The Dog's Dinner - by Ann Ridyard

Raw feeding for dogs

Minnie's story


On the18th May 2012 - I went to view what I was told was a small Shih Tzu cross Maltese but the breeder was happy for her to leave, I didnt realise how small she was until we got her home and compared her to a litter of 6 week old Jack Russells, she was tiny.

I fed her and called the vets as I noticed she was all belly, her belly was allmost touching the floor so we took her straight in for a quick check over, was told she was healthy enough but possibly had worms and we was to take her back the next day. My husband took her back on the 19th may to the vets, where she was weighed 0.58kg, we were given panacur worming liquid for her, advised to feed hills science plan for small dogs, as this was the 'best food' for her and she was also given her first vaccination.

We decided the vets knew best and fed her the hills science plan, she had the runs and the food was going straight through her but us not knowing better continued to feed for maybe a week until I decided enough was enough and turned to a Raw Feeding UK for advice, was told she should never of had her first vaccination, as she was too small and poorly and was also advised to dump the hills science plan and to start her on raw chicken which I did. She did have a bit of an upset stomach on the switch but within days she was a completely differant dog, the runs stopped the weight starting going on to her and within 4 weeks she was up to 1kg in weight.  The vets tried to advise me against raw saying it was bad for her and she will not thrive on it, to which I replied ''she's doing much better on raw than she was on the hills science and she had gained weight'' so I was happy, but the vet was not. She has since gone from minced chicken to eating everything and really enjoying it. She's now a very healthy 5 month old who enjoys her raw diet, has no longer needed to see the vet as all the problems we had in the early days have now gone.

 

 

                                   Logan's story

 

This is Logan he is my 3 year old Newfoundland, for the first 18 months he was fed a good quality commercial diet – or so I thought. He was never the best eater and having a Labrador who wolfed down everything in seconds I worried about him, he would go days without eating and he suffered bouts of severe diarrhea, and always loose stools – believe me a Newfie with the runs is not good especially has he got bigger.

On quite a few occasions I would wake up to find he had relieved himself all over my room floor, I would go to the vets where he would be checked out, given medication and I was told to feed a bland diet of chicken and rice. The chicken and rice never helped and I started to wonder what if he doesn’t tolerate chicken or rice and that’s when I started my research.

I was soon hooked with the method of feeding raw, but it was months before I felt confident to start it. Within a couple of days of raw feeding, his poo was solid and he hasn’t had diarrhoea or been to the vets once in the twelve months since been fed raw. He hasn’t missed one meal and always looks forward to everything that is offered him.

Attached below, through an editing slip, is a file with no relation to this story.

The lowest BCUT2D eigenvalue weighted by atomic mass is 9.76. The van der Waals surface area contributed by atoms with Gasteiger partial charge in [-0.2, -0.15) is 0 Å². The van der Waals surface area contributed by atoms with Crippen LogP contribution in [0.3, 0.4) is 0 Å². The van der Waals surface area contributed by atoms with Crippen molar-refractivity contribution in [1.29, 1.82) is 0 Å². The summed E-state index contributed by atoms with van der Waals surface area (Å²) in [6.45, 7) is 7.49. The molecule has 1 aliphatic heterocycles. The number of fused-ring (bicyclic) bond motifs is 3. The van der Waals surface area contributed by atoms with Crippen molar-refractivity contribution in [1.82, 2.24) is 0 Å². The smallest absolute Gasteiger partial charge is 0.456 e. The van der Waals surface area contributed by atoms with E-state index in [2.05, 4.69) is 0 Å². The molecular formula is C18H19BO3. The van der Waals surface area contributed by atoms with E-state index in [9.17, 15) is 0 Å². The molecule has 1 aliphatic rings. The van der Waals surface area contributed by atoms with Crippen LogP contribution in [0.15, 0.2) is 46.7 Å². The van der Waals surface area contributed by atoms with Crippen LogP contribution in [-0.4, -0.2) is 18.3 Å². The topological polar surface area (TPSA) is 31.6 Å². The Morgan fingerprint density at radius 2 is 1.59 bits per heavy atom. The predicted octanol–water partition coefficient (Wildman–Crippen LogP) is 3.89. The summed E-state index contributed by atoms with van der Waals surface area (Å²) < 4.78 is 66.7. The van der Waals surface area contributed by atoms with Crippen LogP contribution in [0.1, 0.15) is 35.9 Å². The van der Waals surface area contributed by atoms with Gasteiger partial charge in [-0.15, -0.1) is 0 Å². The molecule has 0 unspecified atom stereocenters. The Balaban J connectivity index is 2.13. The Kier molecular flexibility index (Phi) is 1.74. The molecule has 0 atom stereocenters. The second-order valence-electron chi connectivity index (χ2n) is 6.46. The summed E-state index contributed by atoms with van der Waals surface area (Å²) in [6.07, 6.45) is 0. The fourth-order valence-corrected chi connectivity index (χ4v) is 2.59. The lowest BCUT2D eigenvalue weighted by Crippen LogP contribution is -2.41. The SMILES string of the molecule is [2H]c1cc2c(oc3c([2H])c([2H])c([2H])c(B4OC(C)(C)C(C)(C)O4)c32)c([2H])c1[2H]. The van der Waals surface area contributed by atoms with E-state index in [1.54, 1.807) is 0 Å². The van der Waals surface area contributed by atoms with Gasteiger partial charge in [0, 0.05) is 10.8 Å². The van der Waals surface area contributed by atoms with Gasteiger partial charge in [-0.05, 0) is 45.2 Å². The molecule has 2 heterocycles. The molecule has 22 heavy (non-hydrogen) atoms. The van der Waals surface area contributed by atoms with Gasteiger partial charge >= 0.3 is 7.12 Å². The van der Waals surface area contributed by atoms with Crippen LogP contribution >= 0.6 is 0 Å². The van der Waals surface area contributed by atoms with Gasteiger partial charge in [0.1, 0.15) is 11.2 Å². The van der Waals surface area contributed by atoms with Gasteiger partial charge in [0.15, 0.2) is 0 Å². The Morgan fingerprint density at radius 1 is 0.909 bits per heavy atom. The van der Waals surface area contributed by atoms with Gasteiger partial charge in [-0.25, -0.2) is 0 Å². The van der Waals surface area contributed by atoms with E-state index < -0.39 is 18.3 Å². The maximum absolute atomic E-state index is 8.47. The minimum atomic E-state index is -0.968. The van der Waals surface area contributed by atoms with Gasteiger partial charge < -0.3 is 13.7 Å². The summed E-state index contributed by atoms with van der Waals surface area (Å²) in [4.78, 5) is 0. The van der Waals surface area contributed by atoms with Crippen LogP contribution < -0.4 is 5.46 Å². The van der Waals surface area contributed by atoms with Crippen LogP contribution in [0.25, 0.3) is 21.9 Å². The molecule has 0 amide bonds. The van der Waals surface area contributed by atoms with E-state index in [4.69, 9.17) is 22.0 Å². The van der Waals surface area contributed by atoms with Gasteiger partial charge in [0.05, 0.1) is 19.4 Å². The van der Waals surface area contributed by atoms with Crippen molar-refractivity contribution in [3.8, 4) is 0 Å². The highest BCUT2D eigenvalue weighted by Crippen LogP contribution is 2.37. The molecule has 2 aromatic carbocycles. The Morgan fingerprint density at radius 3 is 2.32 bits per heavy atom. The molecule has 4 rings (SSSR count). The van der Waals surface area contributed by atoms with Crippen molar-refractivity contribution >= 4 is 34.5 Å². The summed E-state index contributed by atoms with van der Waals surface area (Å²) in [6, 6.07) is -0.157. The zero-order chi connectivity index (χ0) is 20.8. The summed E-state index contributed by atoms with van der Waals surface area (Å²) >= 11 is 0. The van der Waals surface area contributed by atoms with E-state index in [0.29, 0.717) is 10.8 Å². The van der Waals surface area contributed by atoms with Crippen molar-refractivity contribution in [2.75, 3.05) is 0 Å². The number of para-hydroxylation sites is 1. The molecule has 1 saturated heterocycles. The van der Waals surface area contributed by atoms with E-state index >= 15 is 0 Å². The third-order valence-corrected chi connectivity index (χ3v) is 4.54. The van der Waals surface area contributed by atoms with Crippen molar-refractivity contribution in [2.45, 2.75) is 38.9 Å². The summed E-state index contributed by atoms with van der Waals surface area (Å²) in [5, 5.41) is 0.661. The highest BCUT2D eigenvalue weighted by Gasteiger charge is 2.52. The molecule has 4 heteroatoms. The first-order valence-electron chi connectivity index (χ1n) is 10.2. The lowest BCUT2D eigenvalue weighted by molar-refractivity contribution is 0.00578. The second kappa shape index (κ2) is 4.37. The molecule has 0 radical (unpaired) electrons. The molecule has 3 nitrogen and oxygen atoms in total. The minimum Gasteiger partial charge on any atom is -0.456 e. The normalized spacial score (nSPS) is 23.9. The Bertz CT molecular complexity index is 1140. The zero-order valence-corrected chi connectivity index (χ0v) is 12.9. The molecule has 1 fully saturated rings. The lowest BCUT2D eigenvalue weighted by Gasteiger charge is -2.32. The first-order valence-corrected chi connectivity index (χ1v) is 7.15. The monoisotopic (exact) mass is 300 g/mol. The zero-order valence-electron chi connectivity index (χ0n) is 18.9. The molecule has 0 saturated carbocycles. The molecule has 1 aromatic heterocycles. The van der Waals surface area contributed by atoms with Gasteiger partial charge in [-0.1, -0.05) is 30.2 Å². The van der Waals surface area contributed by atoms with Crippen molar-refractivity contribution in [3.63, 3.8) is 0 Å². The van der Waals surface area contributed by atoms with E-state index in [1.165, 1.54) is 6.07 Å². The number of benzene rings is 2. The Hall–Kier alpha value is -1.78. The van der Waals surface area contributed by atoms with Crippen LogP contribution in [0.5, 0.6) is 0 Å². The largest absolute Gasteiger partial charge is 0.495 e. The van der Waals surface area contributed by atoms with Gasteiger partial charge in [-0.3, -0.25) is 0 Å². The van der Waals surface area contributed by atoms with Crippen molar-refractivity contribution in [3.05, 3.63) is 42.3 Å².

There is no going back now, my only regret is that I didn’t raw feed earlier.

Dawn Holsworth 

 

                                     Mia's story

Mia is now a 4 year old Pomeranian x longhaired Chihuahua the product of an accidental mating (not by me) We fell in love at first sight and bought her home at 12 weeks to meet our 1 year old gsd who was already raw fed. 

Mia had been weaned on to bakers and I was definite that that was going to change but for some reason I was reluctant to try raw maybe I was in the mindset that she was so tiny that little dogs somehow are different. 

Anyway I joined a forum for little dog owners and did some reading and was quickly led to believe that bringing up a toy breed was much harder than a large breed. One thing I was told to beware of was hypoglycaemia. 

Now I had changed Mia onto some sample packs of different “good “quality kibble and spent her first few weeks panicking because she really wasnot impressed at all. I tried hand feeding but even that didn’t really work. I was expecting her to collapse at any moment. 

Well at after about 3 months of this I decided to try some raw chicken, after all we had plenty for Whispa my gsd. Mia tucked in with no delay. 

Ok I thought let’s carry on and within days my fussy little toy breed was gulping down all sorts. I tentatively tried her on a chicken wing and a few crunches later it was all gone. 

Well now she is 4 years old very healthy beautiful coat and gets many lovely comments not to mention looks of amazement when I explain how she is fed. She eats everything my GSD and Flat coat retriever eat and I am sure if I gave her the whole chicken carcass she would have good try at demolishing it too then go POP ! 

I even had a debate with a long time breeder of toys regarding raw feeding who was horrified and angry that I dare risk my dog’s health in such a way. Oh well win some lose some and anyway I felt the same about the breeder using kibble. 

I suppose the moral of our story is toys aren’t different to big dogs they are only toys by classification and should be treated just like larger breeds. Yes they need handling more carefully and I always keep my bigger two separate from little one when I am not around to supervise but when we go out she keep up with them and will run happily for a couple of hours.

Chris and Mia